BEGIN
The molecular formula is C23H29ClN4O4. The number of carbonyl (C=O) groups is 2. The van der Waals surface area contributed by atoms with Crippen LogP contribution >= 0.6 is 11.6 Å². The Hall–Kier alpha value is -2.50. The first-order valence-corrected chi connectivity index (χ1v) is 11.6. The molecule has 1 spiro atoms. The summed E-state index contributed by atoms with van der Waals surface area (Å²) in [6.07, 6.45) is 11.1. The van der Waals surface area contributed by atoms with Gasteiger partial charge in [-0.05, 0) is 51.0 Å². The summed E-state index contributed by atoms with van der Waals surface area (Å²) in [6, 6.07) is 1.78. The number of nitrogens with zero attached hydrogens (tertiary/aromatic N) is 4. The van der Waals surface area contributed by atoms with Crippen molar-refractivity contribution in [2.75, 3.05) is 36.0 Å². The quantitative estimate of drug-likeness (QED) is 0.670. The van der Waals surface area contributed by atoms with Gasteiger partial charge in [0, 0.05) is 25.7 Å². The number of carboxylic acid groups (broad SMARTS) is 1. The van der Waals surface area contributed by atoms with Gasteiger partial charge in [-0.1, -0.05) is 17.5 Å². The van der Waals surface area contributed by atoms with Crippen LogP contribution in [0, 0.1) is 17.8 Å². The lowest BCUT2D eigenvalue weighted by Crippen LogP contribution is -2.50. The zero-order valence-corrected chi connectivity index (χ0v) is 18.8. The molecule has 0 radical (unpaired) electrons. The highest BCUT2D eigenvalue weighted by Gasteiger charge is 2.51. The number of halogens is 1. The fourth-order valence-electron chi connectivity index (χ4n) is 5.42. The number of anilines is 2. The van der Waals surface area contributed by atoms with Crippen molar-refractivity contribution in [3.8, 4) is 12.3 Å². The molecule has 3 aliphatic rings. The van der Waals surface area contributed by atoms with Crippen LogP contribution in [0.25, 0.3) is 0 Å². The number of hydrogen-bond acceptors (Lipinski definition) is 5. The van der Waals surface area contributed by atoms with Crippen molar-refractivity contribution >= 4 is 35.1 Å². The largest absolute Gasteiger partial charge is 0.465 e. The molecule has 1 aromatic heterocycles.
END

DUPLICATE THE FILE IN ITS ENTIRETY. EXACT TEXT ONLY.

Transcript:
The molecular formula is C23H29ClN4O4. The number of carbonyl (C=O) groups is 2. The van der Waals surface area contributed by atoms with Crippen LogP contribution >= 0.6 is 11.6 Å². The Hall–Kier alpha value is -2.50. The first-order valence-corrected chi connectivity index (χ1v) is 11.6. The molecule has 1 spiro atoms. The summed E-state index contributed by atoms with van der Waals surface area (Å²) in [6.07, 6.45) is 11.1. The van der Waals surface area contributed by atoms with Gasteiger partial charge in [-0.05, 0) is 51.0 Å². The summed E-state index contributed by atoms with van der Waals surface area (Å²) in [6, 6.07) is 1.78. The number of nitrogens with zero attached hydrogens (tertiary/aromatic N) is 4. The van der Waals surface area contributed by atoms with Crippen molar-refractivity contribution in [2.75, 3.05) is 36.0 Å². The quantitative estimate of drug-likeness (QED) is 0.670. The van der Waals surface area contributed by atoms with Gasteiger partial charge in [0, 0.05) is 25.7 Å². The number of carboxylic acid groups (broad SMARTS) is 1. The van der Waals surface area contributed by atoms with Gasteiger partial charge in [-0.1, -0.05) is 17.5 Å². The van der Waals surface area contributed by atoms with Crippen LogP contribution in [0, 0.1) is 17.8 Å². The lowest BCUT2D eigenvalue weighted by Crippen LogP contribution is -2.50. The zero-order valence-corrected chi connectivity index (χ0v) is 18.8. The molecule has 0 radical (unpaired) electrons. The highest BCUT2D eigenvalue weighted by Gasteiger charge is 2.51. The number of halogens is 1. The fourth-order valence-electron chi connectivity index (χ4n) is 5.42. The number of anilines is 2. The van der Waals surface area contributed by atoms with Crippen molar-refractivity contribution in [3.8, 4) is 12.3 Å². The molecule has 3 aliphatic rings. The van der Waals surface area contributed by atoms with Crippen LogP contribution in [0.25, 0.3) is 0 Å². The number of hydrogen-bond acceptors (Lipinski definition) is 5. The van der Waals surface area contributed by atoms with Crippen molar-refractivity contribution >= 4 is 35.1 Å². The largest absolute Gasteiger partial charge is 0.465 e. The molecule has 1 aromatic heterocycles.